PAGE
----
Stair of the week is the center of attention in office lobby
In many buildings today, stairs are relegated to the corners, enclosed in firewalls and often even alarmed. That's why we do the Stair of the week, to highlight stairs that draw you in and make you want to climb, getting a little exercise, talking to people and saving energy. There's a nice one in the headquarters for Ferreteria O´Higgins, a mining equipment company, in Santiago, Chile, designed by GT+A. But if you came for the stair, stay for the building.
According to ArchDaily, " the staircase stands out as the main element of the space, expressing itself as a suspended, light and transparent object." But wait, there's more.
The solid walls are double skinned, and naturally vented and cooled by the venturi effect. Earth tubes are used to naturally condition the air that is brought into the building.
On the sunny side of the street, it has nice shades made out of COR-TEN rusty steel.
Because of its outside material, the building changes color according to the sunlight and the passing of time. The building reacts as a living body, showing different and changing shades of orange, brown and ocher in its skin. In the front the main facade stands out within the building, defining a translucent veil made out of perforated Corten steel sheets, that allows people to look outside controlling solar radiation at the same time. These sheets move slightly and constantly with of the wind, which combined with the effect of the multipurpose water mirror located in their base, give the building a dynamic dimension.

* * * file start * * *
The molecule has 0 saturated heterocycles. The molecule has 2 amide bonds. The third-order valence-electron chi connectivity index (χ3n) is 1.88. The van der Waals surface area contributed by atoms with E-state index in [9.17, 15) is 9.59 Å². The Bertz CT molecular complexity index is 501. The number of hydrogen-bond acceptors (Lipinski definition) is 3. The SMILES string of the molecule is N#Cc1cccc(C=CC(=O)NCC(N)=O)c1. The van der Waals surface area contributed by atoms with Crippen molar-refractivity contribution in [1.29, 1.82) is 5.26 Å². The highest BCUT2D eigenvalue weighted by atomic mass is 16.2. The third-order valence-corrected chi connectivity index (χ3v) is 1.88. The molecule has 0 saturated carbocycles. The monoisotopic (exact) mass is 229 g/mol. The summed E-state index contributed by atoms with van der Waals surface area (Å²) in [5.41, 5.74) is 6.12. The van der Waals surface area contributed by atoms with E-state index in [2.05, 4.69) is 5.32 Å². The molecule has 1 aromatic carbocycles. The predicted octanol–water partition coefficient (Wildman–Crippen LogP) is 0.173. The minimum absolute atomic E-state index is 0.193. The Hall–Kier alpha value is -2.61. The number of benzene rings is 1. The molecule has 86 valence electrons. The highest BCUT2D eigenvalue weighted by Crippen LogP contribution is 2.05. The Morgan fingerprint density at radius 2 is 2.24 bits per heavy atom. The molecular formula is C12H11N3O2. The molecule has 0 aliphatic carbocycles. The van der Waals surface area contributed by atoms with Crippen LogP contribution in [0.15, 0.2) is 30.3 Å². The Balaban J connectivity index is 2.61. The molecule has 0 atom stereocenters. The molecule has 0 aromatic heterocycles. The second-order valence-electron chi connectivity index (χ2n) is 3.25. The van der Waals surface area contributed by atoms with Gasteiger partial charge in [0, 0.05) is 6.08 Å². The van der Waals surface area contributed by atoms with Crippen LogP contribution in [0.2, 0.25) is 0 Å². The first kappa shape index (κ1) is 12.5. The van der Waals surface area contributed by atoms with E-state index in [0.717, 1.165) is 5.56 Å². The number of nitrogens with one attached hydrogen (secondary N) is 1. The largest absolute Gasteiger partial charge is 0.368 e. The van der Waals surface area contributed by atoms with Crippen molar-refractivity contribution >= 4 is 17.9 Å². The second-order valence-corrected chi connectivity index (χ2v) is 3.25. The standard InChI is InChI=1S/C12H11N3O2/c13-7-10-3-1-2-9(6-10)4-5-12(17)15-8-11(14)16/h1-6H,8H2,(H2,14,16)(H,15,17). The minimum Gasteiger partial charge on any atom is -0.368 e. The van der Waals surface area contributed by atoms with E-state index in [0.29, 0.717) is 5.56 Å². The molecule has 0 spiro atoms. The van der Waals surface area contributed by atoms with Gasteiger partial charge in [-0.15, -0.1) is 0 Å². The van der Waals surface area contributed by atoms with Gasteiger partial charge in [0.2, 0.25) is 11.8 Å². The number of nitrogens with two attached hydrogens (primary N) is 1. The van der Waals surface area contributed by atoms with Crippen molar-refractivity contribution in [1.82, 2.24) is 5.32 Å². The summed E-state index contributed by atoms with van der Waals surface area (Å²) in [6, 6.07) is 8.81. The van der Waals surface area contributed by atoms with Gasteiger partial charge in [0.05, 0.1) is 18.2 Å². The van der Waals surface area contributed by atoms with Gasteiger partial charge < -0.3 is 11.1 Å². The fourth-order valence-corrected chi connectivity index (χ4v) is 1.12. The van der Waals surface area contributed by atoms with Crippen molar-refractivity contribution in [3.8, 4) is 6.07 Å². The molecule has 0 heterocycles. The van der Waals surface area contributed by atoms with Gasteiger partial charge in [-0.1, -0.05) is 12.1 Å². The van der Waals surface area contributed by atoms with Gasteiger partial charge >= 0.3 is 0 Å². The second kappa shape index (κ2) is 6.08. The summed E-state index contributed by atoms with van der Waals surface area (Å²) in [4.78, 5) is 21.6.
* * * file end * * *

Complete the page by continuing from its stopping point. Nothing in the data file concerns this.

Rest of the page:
Here you can see the fatal flaw of COR-TEN- it keeps rusting to the point that you can eventually get perforations and you get a lot of runoff and staining. Fortunately here it runs off into the reflecting pool, which itself is part of the environmental strategy, evaporating water to keep the building cool. The holes in the shades have caused some interesting patterns in the rust. Lots more images at ArchDaily